Think about some of the coupons and sales some of those places use just to get people into the store. A few packets of sugar starts to look like a cheap loss leader.

The thing with a loss leader is that it's intended to get people into the store TO BUY OTHER STUFF. Someone wants a couple of wrapped plastic forks, so they get lunch at Redhead Burger instead of Royal Burger or Sir John A's, and grab a couple forks while they're there? The forks could be written off as a loss leader. They drop in to grab a couple forks without buying anything (or the sugar incident from the OP)? That's stealing.

CoffeeMonkey
12-28-2014, 02:30 PM
I think it's aggravating from a principle standpoint, because that behavior is rude and entitled. They don't ask if they can have a couple of packets. They aren't customers. They're taking advantage of condiments offered for customers. Bleh!

However, from a practical standpoint? Not worth worrying about. Those packets cost about half a cent apiece, and that's the Sam's club price, not the truly bulk price. Even if all the paying customers put some in their coffee, which they don't, you're looking at a few bucks a year in shrink. Does it add up? Of course, everything does. But a business like that may have 99 problems, but a few sugar packets a day is not one of them. One customer a day scamming one $2 cup of coffee could buy more sugar packets than most stores will go through in a day.

Now, when you get the regulars who load up their drinks and then load up their pockets with as many packets of raw sugar and napkins as they can fit, then it becomes an annoyance.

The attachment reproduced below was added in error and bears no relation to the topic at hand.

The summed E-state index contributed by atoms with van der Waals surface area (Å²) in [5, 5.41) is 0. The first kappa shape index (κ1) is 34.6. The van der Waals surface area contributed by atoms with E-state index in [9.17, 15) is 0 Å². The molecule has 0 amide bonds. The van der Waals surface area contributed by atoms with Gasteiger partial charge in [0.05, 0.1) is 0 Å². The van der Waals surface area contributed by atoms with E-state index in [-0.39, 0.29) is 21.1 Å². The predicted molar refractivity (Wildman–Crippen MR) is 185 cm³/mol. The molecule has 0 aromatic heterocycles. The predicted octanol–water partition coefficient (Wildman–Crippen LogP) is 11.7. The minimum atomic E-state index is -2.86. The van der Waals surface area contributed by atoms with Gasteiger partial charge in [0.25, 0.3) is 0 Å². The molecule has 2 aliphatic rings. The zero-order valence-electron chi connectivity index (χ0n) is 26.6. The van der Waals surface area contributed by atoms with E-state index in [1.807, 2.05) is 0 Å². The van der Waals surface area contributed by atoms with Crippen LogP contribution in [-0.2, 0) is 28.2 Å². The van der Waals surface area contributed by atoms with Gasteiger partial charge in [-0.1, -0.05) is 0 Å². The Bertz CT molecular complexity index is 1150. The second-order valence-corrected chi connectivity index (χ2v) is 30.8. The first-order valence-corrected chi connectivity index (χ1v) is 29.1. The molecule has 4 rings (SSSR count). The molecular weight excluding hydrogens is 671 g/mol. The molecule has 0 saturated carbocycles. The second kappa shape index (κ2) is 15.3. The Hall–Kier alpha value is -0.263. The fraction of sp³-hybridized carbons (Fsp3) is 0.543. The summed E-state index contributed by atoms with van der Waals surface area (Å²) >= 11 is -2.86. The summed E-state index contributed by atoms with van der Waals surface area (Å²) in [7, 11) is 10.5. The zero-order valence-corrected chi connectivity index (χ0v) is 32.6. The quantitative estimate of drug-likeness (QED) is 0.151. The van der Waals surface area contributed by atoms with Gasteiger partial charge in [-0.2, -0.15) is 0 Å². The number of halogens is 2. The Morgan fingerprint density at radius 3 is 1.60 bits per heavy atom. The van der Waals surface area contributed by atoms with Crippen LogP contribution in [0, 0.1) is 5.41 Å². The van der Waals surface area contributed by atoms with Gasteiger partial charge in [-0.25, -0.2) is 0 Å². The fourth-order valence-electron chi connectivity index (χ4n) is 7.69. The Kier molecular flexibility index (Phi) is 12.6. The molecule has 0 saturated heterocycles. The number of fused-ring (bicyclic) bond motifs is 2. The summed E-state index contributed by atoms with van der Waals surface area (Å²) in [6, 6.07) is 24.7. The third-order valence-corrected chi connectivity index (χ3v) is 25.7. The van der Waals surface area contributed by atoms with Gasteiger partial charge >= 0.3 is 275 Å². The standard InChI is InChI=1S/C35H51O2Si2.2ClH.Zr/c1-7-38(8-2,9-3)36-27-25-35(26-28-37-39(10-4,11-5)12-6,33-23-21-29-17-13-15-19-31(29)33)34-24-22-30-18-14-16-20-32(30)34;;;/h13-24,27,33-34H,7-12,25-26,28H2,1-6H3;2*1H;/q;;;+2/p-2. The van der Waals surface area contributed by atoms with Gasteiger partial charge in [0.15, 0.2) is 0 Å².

(In my store, when we saw one particular customer, or his wife, coming, we would quickly hide most of the raw sugar and napkins so that there was only enough left to dress up the cup.)

XCashier
12-28-2014, 04:02 PM
When I worked at the roast beef sandwich place, we used to have trays of condiment packages out on the counter, for people to take what they needed. Far too often, some old bat would put the entire contents of the tray into her purse: barbecue sauce, horseradish sauce, ketchup, sugar, salt, pepper, diet sweetener, everything. They also stuffed loads of napkins into their purses and pockets as well. We lost more than a few dollars that way until management put the trays behind the registers and the customers had to ask for what they needed.

MoonCat
12-29-2014, 01:24 AM
When I worked at the roast beef sandwich place, we used to have trays of condiment packages out on the counter, for people to take what they needed. Far too often, some old bat would put the entire contents of the tray into her purse: barbecue sauce, horseradish sauce, ketchup, sugar, salt, pepper, diet sweetener, everything. They also stuffed loads of napkins into their purses and pockets as well. We lost more than a few dollars that way until management put the trays behind the registers and the customers had to ask for what they needed.

See? When my mom belonged to a local senior center, she got tired of there never being hand towels in the ladies room and brought in a roll of paper towels. It lasted a day or two before someone took it.

As for my CW, she stopped taking handfuls of sweetener packets from the cafeteria when someone :whistle: left a coupon on her desk for the same brand of sweetener. She got the point.

drjonah
12-29-2014, 03:54 AM
Probably the same kind of SC who asks if they can have a couple extra plastic bags and then take a giant handful because 'The company can afford it' :rolleyes:

Monterey Jack
12-29-2014, 02:07 PM
Probably the same kind of SC who asks if they can have a couple extra plastic bags and then take a giant handful because 'The company can afford it' :rolleyes: